Main Difference – Taxonomy vs Systematics
Systematics and taxonomy are two concepts related to the study of how life evolved and its ties to time.Taxonomy and systematics differ primarily in the way that taxonomy deals with the classification and naming of organisms, while systematics deals with the determination of evolutionary relationships.Hence, systematics assesses if different organisms share a common ancestry.Different organisms are scientifically named and grouped in different taxonomic levels in taxonomy.Organisms are classified in evolutionary order.Hence, taxonomy can be seen as a branch of systematics.Morphology, behavior, genetics, and biochemistry all play a role in taxonomy and systematics.
Key Areas Covered
Initially:.Taxonomy - Its Definition, Components, Role 2.Systems thinking: What are the components, what is role 3?.Taxonomy and Systematics Have Many Similar Features - Outline of Common Features 4.Differences between Taxonomy and Systematics - Comparison
Kladistics, Classification, Naming, Phylogenetics, Species, Systems, Taxonomy, Taxonomic Levels
What is Taxonomy
Biology describes, names, and classes organisms using taxonomy.Organisms are identified using morphological, behavioral, genetic, and biochemical characteristics.Within the past 250 years, scientists have named 1.78 million species of plants, animals, and microorganisms.Yet an estimated 5 to 30 million species remain undiscovered.Animals, plants, and microorganisms are grouped into different species.A species is a subset of organisms that can interbreed in order to produce fertile offspring.A species is considered the most fundamental level of biological classification.After the species of an organism are classified, they are grouped into larger groups, called taxonomic levels.Species, genera, families, orders, classes, phyla, kingdoms, and domains are the taxonomic levels in ascending order.Red foxes are grouped at different taxonomic levels in figure 1.
Figure 1: Taxonomic classification of the Red Fox
Taxonomists assign distinct names to the different species.
What is Systematics
Organisms are studied and classified in order to determine their evolutionary relationship in systematics.Hence, the systematics is based on both taxonomy and evolution.In systematics, morphology, behavior, genetics, and evolution are used to assess relationships between animals.By using these characteristics, systematics describes organisms through classification, naming, cladistics, and phylogenies.It refers to the classification of organisms based on the descent of different lineages from a common ancestor.According to phylogenetics, groups of organisms are related according to the history of evolution.Phenetics is the study of characteristics of organisms independently of phylogeny.In phylogenetic trees, we show the relationships among organisms.Figure 2 discusses phylogenetics as well as phenetics.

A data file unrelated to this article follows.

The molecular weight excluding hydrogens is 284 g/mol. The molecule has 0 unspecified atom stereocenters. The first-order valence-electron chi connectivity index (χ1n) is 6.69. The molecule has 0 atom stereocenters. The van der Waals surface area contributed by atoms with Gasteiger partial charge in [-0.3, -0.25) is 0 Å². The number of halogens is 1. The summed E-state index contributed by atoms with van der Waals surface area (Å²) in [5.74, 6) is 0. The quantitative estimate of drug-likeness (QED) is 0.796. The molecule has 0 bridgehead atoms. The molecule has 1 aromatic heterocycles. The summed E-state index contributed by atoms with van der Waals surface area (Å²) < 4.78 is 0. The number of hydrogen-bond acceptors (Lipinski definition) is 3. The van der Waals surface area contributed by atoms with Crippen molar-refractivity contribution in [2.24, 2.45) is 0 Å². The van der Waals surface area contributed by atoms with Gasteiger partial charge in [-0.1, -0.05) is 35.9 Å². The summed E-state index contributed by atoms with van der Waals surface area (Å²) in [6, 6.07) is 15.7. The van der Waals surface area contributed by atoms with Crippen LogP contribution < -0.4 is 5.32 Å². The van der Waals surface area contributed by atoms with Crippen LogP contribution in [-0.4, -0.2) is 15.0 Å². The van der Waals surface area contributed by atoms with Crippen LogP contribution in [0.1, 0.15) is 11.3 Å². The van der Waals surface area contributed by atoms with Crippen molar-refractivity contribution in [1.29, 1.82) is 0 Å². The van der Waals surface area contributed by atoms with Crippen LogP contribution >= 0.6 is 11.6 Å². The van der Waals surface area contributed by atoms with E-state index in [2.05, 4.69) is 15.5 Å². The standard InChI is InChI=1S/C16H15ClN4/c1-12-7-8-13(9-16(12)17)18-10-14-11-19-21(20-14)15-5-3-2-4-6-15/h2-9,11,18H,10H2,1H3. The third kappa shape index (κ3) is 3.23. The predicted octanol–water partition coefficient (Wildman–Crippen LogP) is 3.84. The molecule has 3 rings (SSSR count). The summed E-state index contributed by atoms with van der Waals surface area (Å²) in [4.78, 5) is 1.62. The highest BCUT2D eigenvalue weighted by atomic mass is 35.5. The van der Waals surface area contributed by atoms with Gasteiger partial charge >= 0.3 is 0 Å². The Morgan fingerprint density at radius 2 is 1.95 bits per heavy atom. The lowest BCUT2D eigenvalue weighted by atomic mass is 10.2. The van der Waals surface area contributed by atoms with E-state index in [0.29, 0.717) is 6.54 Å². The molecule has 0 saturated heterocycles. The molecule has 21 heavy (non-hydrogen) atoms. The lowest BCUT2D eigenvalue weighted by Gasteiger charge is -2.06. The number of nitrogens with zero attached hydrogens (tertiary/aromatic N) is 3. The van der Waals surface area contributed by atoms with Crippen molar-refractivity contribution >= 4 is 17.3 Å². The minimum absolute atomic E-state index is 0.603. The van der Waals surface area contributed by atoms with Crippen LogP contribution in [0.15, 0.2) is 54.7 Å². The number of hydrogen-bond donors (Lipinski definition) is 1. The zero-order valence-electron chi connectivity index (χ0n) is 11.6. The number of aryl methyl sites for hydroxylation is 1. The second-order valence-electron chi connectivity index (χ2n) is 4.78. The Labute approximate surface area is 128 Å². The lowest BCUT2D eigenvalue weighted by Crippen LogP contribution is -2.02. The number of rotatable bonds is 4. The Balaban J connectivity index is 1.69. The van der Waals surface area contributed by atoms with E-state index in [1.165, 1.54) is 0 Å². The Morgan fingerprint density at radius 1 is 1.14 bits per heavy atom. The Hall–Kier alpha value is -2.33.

A phylogenetic analysis of phonetics and phylogenetics
Systematics includes taxonomy as one of its components.In systematics, binomial nomenclature is used as well for describing organisms.Additionally, systematics identifies biological enemies of organisms that act as biological controls.
Similarities Between Taxonomy and Systematics
Difference Between Taxonomy and Systematics
In biology, taxonomy refers to a system of classification of organisms.
In systematics, organisms are studied and classified with a view to determining their evolutionary relationship.
Taxonomy is the study of taxa.
The study of systems deals with the relationships between organisms.
Organisms are classified and named according to taxonomy.
Phylogenetics and cladistics are all aspects of systematics.
An organism's evolutionary history is not addressed by taxonomy.
It is the study of how organisms have evolved.
Studying taxonomy further can change it.
Further research does not change systematics.
Organisms are described and identified using taxonomy and systematics.The latter concept is part of taxonomy.Taxonomy is the science of naming and classifying organisms.Taxonomy and cladistics are combined in systematics to examine organismal relationships.Taxonomy and systematics differ primarily in the components they use.